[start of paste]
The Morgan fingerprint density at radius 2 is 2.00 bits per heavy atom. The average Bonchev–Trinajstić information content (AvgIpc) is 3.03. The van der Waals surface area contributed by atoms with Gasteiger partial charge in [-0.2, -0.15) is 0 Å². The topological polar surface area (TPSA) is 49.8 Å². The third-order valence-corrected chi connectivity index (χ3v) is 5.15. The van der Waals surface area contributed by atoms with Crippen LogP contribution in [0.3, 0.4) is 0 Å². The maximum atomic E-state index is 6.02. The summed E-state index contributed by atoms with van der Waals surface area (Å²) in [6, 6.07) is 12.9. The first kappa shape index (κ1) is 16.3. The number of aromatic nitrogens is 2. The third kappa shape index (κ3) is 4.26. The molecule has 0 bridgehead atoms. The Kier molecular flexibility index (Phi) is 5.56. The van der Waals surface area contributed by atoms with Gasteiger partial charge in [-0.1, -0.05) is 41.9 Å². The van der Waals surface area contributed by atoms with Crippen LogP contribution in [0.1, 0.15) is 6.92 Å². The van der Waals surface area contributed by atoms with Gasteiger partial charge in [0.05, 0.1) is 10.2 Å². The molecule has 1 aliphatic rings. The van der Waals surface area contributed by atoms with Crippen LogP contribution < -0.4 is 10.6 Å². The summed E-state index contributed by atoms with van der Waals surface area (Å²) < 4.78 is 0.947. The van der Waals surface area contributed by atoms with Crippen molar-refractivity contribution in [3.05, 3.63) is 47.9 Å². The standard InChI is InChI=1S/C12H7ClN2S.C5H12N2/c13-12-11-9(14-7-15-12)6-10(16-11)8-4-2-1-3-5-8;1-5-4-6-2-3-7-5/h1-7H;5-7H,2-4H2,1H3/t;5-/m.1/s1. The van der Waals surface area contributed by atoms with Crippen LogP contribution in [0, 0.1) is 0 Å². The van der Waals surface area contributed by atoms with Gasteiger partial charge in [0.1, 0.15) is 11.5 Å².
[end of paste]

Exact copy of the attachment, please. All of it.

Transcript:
The Morgan fingerprint density at radius 2 is 2.00 bits per heavy atom. The average Bonchev–Trinajstić information content (AvgIpc) is 3.03. The van der Waals surface area contributed by atoms with Gasteiger partial charge in [-0.2, -0.15) is 0 Å². The topological polar surface area (TPSA) is 49.8 Å². The third-order valence-corrected chi connectivity index (χ3v) is 5.15. The van der Waals surface area contributed by atoms with Crippen LogP contribution in [0.3, 0.4) is 0 Å². The maximum atomic E-state index is 6.02. The summed E-state index contributed by atoms with van der Waals surface area (Å²) in [6, 6.07) is 12.9. The first kappa shape index (κ1) is 16.3. The number of aromatic nitrogens is 2. The third kappa shape index (κ3) is 4.26. The molecule has 0 bridgehead atoms. The Kier molecular flexibility index (Phi) is 5.56. The van der Waals surface area contributed by atoms with Gasteiger partial charge in [-0.1, -0.05) is 41.9 Å². The van der Waals surface area contributed by atoms with Crippen LogP contribution in [0.1, 0.15) is 6.92 Å². The van der Waals surface area contributed by atoms with Gasteiger partial charge in [0.05, 0.1) is 10.2 Å². The molecule has 1 aliphatic rings. The van der Waals surface area contributed by atoms with Crippen LogP contribution < -0.4 is 10.6 Å². The summed E-state index contributed by atoms with van der Waals surface area (Å²) < 4.78 is 0.947. The van der Waals surface area contributed by atoms with Crippen molar-refractivity contribution in [3.05, 3.63) is 47.9 Å². The standard InChI is InChI=1S/C12H7ClN2S.C5H12N2/c13-12-11-9(14-7-15-12)6-10(16-11)8-4-2-1-3-5-8;1-5-4-6-2-3-7-5/h1-7H;5-7H,2-4H2,1H3/t;5-/m.1/s1. The van der Waals surface area contributed by atoms with Crippen LogP contribution in [0, 0.1) is 0 Å². The van der Waals surface area contributed by atoms with Gasteiger partial charge in [0.1, 0.15) is 11.5 Å².